Multi-vehicular systems show increasing promise for advances in
exploration and defense. Interactions and cooperativity
among components leads to the emergence of useful group
properties, not found in individuals.
Interacting biological systems offer a valid platform
from which to study multi-agent aggregation, swarming and
pattern formation. Fish, ants and bacteria self organize in
response to external stimuli or due to direct interactions.
Their behavior may give insight for the study of man-made
Here, we consider a non linear system of self-propelled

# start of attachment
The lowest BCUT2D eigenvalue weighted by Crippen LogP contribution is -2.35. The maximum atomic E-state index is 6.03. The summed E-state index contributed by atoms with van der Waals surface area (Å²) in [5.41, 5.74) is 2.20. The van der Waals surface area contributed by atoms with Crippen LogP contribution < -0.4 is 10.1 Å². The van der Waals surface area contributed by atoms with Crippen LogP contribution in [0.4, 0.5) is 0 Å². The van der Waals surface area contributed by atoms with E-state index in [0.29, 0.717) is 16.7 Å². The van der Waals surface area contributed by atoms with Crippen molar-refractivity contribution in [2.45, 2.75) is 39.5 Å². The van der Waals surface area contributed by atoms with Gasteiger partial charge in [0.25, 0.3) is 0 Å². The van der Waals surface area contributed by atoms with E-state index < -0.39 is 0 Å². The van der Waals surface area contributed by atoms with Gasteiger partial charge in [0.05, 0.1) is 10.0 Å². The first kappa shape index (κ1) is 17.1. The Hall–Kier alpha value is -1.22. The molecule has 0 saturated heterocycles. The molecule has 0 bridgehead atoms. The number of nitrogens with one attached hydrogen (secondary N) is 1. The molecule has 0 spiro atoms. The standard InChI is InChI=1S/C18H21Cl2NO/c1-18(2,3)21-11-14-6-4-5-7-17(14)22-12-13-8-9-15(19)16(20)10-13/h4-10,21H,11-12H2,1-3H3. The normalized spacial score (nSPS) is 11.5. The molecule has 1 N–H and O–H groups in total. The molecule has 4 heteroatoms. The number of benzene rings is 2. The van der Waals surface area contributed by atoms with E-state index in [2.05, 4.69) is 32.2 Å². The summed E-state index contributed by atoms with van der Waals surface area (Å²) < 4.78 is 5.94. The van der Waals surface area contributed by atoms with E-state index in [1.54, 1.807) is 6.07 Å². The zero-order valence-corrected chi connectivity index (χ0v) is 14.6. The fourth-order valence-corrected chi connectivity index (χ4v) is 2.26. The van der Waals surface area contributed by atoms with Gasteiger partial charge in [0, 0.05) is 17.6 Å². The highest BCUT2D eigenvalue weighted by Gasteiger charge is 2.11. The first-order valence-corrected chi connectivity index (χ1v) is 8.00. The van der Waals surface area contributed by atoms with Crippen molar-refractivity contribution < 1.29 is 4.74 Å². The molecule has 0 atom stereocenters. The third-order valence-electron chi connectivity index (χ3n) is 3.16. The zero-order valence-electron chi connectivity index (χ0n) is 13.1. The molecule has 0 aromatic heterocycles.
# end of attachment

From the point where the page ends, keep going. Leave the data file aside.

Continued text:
particles interacting via a soft-core potential,
generating flocking or localized vortex solutions. In the
case the swarming agents may rotate all in the same direction, or
a pair of co-existing clockwise and counter-clockwise vortices
may arise. We discuss the connections between the
interaction potential and its H-stable nature, and the
resulting vortex structures and their collapsed or
dispersing behavior as the number of swarmers increases.